Once the first verse was mostly finished, they took a break at a nearby Starbucks. When they got back to the music, Urban strapped on the guitar again and instantly found the chorus by changing direction.

“It’s a big, straight-up, three-chord, power-chord chorus in the tradition of The Who,” he says.

Wells recorded it all as they went along. Once the basic blueprint was laid, he focused on building the tracks while Urban and Abrahart concentrated on lyrics in the next room. Urban folded in a rope swing he and his friends played on in Caboolture, Queensland. And they dropped in two references to Guns N’ Roses, name-checking “Sweet Child O’ Mine” in the chorus and inserting a “Guns on the radio” line in the prechorus.

“I remember us discussing whether we should clarify that we’ve got ‘Guns N’ Roses on the radio,’ as opposed to we’ve got ‘Guns on the radio,’ because that might be a different, more of an NRA song,” Urban says with a laugh. “We were like, ‘Well, if someone thinks that, the chorus will clarify that here pretty soon.’ ”

They didn’t finish it that day, but some of Urban’s original vocals would remain on “Wasted Time” all the way to the final product. Urban and Abrahart also worked on background vocals with Abrahart singing a third above the melody and both of them stacking extra vocals way off the mic to create a bigger sound.

“That’s a nice element to blend in,” says Wells. “You don’t really hear it, but if you took it out, you would miss it.”

Late in the track’s development, Urban added ganjo, heightening the country quotient.

“He grooves so hard when he plays that the banjo becomes like a sequencer almost,” says Wells. “It masks a lot of the stuff that’s going on behind it. But when that banjo went on, it not only sounded a billion times better, but it just felt like the song had come home in terms of the listener.”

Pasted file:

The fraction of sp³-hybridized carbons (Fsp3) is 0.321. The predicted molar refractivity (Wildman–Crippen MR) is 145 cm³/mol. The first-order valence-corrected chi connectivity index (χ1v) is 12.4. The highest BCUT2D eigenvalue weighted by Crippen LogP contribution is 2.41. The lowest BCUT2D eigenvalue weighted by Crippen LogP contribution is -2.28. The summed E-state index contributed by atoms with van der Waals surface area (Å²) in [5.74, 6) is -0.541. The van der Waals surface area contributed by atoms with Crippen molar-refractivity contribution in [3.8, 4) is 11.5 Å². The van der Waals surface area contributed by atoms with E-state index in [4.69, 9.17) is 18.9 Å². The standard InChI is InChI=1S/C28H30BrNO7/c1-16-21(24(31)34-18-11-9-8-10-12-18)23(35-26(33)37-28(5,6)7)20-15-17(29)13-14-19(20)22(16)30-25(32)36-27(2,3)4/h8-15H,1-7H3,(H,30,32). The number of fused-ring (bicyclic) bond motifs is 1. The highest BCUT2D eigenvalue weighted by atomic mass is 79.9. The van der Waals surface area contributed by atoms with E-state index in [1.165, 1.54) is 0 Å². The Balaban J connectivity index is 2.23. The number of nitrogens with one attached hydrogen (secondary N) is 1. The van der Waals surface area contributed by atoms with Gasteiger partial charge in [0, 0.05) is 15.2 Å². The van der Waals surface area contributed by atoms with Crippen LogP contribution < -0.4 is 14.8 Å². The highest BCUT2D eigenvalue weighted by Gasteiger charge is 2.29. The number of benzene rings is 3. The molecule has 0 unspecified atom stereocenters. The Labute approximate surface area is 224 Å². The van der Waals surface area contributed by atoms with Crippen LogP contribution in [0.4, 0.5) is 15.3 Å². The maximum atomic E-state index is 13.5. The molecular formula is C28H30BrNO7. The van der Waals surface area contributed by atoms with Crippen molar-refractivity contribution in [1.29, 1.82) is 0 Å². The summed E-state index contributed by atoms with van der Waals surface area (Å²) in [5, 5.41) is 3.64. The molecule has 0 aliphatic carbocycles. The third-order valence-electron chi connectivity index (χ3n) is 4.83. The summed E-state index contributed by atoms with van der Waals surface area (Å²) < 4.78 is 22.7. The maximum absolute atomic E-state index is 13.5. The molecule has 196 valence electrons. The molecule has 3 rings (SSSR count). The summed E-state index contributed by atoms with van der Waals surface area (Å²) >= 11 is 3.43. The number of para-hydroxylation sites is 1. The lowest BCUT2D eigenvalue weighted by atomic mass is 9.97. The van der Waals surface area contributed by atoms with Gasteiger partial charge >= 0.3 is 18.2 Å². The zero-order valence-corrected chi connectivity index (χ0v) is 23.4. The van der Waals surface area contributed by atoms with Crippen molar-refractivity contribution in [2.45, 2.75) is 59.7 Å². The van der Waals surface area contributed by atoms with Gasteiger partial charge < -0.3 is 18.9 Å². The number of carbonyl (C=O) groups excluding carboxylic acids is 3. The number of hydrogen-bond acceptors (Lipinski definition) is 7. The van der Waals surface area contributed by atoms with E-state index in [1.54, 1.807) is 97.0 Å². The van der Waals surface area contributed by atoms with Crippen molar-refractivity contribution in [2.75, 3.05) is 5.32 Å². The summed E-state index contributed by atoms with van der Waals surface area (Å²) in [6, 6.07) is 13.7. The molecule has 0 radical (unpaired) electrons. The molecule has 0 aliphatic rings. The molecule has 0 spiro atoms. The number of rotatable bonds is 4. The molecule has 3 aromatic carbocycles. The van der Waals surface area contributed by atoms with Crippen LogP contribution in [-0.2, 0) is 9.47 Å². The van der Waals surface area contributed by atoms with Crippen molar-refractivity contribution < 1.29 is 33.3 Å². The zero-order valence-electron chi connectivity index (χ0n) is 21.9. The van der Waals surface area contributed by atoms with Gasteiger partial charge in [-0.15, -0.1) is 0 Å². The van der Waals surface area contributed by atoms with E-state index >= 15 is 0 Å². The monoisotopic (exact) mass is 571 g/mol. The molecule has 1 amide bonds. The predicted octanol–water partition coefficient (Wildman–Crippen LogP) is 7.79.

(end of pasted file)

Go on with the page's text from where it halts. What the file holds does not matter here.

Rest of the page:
Urban, meanwhile, flashed back to some of the top 40 clubs he had played in the early part of his career, remembering that even in the midst of the dance grooves, the crowd always responded if the DJ played John Denver’s “Thank God I’m a Country Boy.” Urban decided the ganjo was the right choice for the solo section.

“That memory of ‘Thank God I’m a Country Boy’ has always stayed with me, and I thought this would be the hoedown moment right smack dab in the middle of this synth-based song,” says Urban.

Wells had him play for 20 minutes, then took the best pieces for the solo, including an inventive snippet of slide banjo.

The final mix of “Wasted Time” was completed just days before it went to radio, with its bouncy rhythms and upbeat message synced to summer’s playful energy. It already is No. 15 on the Country Airplay tally in its fourth charted week, paying homage discreetly to Urban’s father. Not only has Robert Urban’s death made Urban more philosophical, it also has brought a spotlight to his dad’s influence on his music.

“I’m becoming more and more aware of the rhythmic blood that flows through me because of my father, who was a drummer his whole life, and my grandfather, who played piano his whole life,” says Urban. “My lineage is very rhythm-based, and I remember so much rhythm in our house from my dad tapping on the table to jingling his keys to tapping on the dashboard of the car. He was always in rhythm mode.”

“Wasted Time,” meanwhile, recognizes the ticking of the clock as one of the rhythms of life. Urban views it metaphorically — the song digs up joy from the past, but he doesn’t have to go backward to find happiness in living in the moment.

“Right now I feel my life is the best it has ever been,” he says, “but probably because it feels like it’s back to being in that place of enjoying life again. Which I did when I was a kid.”